I am uploading a bunch of the assignments for the Schoolism class under Nathan Fowkes at once, so you get a good overview of what I was doing the last weeks.
We got a 3D render-image and we were supposed to add a cool and a warm light contrasting each other. I did a Rembrandt-study before starting out, to get an idea of some of the materials a soldier/knight would wear.
So this was my final assignment:
Mr Fowkes mentioned that I did render every material the same way, as you can see on the cloth of the arm and for instance the leather and the metal. They all have the same value range, so they don't look different enough to really read as different materials. Also my local colors are all quite greyish and desaturated and they don't react correctly to the color of light. Another problem was, that I didn't show enough of subsurface scattering in the skin to really make it look like being alive.
So here is the overpaint by Mr Fowkes.
This week we were supposed to create a scene with a warm/cool color contrast and paint it 5 times at least with different warm/cool contrasts. After doing 4 or 5, I watched the critique-sessions of other students and I realized that I only shifted the hues and not the values, saturation and so on. Hue is only one aspect of color, so I did 5 more.
Before starting out I designed a forest creature that I put in the scene later.
These are the final 6 versions (+1 value version and a ref / study-sheet) of my scene.
The main critique-point was that I didn't use local colors enough. In every image the local color (the color of the object in neutral light) is more or less grey. So actually a bit like in the assignment of week 2, so for the next time I really didn't want to make the same mistake again.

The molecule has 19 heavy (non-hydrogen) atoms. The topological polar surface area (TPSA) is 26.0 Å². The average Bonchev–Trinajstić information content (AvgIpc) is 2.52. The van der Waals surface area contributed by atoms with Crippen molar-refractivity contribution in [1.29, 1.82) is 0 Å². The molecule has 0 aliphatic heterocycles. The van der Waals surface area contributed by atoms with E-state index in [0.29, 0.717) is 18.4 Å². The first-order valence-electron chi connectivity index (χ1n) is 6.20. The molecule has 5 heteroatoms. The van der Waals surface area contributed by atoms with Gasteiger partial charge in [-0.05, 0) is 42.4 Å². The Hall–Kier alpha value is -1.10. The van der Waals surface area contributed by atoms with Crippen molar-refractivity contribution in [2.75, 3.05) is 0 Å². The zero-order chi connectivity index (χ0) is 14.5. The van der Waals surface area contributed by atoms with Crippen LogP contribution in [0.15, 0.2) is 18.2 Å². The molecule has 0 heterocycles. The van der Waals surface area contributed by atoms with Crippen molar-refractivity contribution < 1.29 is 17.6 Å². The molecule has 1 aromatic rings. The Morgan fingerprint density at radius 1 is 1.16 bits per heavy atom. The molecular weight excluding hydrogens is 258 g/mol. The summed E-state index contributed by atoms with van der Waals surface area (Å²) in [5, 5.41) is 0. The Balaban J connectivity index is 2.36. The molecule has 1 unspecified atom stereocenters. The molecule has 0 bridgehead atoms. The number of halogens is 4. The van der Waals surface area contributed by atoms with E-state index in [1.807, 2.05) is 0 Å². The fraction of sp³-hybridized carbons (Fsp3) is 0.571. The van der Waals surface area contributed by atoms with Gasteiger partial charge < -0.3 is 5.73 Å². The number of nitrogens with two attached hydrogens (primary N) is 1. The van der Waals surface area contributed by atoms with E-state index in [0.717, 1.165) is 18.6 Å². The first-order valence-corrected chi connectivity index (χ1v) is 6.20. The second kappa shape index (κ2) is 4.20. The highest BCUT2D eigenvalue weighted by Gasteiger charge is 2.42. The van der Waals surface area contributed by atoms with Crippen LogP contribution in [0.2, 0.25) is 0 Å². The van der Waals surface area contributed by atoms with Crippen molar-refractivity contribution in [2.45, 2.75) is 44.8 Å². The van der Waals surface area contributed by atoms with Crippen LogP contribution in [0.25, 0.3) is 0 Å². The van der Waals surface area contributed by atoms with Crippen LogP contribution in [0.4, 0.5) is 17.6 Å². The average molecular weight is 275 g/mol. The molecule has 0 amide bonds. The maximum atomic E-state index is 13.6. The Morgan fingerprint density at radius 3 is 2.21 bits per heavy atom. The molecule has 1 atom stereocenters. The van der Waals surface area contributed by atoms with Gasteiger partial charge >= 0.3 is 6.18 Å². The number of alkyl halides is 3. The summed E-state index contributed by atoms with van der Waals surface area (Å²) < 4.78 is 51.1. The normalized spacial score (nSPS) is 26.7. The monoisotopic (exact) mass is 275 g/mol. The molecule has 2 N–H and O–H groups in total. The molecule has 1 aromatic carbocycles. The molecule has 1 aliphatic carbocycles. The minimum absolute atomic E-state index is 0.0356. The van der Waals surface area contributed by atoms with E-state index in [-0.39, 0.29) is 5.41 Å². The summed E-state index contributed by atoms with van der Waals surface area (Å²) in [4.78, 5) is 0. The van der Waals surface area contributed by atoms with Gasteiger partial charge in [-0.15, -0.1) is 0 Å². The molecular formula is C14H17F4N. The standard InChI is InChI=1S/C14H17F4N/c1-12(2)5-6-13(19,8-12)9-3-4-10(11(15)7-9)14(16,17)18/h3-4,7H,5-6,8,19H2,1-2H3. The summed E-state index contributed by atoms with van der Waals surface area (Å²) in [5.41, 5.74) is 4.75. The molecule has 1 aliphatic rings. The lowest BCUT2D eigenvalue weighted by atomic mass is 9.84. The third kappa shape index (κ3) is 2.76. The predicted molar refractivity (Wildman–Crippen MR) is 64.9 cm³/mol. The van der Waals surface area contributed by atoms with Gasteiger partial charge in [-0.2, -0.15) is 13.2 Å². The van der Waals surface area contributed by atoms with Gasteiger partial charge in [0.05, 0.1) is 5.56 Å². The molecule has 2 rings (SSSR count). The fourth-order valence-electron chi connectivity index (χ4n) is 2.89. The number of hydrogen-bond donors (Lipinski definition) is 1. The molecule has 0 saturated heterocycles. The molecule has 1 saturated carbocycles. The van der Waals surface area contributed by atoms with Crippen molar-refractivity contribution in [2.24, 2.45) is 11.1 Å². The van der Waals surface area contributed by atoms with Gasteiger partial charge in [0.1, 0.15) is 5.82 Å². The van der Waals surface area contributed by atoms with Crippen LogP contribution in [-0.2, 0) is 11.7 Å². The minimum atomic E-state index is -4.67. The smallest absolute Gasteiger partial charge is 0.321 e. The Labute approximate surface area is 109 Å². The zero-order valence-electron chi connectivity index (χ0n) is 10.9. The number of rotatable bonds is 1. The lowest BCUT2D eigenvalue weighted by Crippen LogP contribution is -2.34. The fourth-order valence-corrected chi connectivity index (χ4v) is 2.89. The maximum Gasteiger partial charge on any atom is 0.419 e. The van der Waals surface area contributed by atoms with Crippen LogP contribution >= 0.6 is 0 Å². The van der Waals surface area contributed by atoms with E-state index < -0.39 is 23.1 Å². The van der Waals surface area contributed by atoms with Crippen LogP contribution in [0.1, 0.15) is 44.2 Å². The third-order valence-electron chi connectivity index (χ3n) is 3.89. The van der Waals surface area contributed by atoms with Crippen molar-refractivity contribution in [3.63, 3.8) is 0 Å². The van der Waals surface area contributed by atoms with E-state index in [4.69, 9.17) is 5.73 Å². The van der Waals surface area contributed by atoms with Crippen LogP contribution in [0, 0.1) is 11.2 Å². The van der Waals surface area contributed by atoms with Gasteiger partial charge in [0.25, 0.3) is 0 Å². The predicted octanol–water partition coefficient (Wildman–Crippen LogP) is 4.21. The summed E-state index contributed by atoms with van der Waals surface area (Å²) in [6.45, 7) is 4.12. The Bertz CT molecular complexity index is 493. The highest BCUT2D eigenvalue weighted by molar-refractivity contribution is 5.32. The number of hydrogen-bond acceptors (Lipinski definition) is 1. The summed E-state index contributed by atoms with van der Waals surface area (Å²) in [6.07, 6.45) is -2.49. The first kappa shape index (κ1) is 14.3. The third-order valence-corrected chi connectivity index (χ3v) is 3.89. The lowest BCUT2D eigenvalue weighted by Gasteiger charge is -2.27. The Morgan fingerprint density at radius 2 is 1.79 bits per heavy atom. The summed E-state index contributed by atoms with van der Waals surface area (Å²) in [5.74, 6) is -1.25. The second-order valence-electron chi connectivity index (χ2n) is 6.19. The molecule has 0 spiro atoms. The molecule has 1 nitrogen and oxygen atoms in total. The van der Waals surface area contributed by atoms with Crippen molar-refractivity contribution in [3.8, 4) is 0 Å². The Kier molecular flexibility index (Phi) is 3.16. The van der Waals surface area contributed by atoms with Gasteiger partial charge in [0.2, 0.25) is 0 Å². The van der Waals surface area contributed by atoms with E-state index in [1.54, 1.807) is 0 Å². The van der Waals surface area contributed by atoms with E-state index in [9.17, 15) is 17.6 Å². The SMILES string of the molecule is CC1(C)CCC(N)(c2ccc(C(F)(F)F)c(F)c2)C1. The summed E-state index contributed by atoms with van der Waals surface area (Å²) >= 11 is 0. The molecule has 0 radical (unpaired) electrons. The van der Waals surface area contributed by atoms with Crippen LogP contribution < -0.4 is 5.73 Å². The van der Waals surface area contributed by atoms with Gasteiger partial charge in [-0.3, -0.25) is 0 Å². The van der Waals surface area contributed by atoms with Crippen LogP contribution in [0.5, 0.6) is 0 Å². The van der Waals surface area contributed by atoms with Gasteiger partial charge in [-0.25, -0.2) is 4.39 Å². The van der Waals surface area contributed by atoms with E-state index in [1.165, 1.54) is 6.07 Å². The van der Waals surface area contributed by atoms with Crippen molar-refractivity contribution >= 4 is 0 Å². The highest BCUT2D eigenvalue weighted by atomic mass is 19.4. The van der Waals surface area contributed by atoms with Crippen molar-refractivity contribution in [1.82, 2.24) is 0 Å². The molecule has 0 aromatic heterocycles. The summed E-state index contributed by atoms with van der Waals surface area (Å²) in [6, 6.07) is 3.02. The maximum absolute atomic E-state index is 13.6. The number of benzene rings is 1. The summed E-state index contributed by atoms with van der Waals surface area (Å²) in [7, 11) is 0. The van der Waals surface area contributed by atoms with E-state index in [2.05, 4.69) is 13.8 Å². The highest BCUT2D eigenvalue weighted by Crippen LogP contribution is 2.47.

This time the goal was to create a scene and change the colors to get different emotional reactions from the image. To get a bit into the mood I did some small color roughs. The idea is to take 2 complementary colors and make an image only with those 2 colors. The main trick is to mix the 2 colors in most of the places because complementary colors desaturate one another so you can leave only a few saturated areas in your image. That way the image doesn't look garish.
Since Ida was born during this weeks assignment, I tried to keep it simple and get back to my family fast.
This was this week's assignment:
This time Mr Fowkes said, that he missed contrasts of cool and warm at some places. He also did a quick demo of choosing appropriate colors for clouds since in my "friendly" picture, the clouds only go from white to blue. So I missed the opportunity to add a nice warm / cool contrast. So next time I wanted to focus more on those.
This is the latest piece, I only uploaded it yesterday and I didn't get a feedback on it yet. I had some really great critiques allready by some of my friends, so I am looking forward very to hear what Mr Fowkes has to say about it.
This is my blog.
I will share information about workflow, my insights into image-making or just general thoughts and rants about being an artist.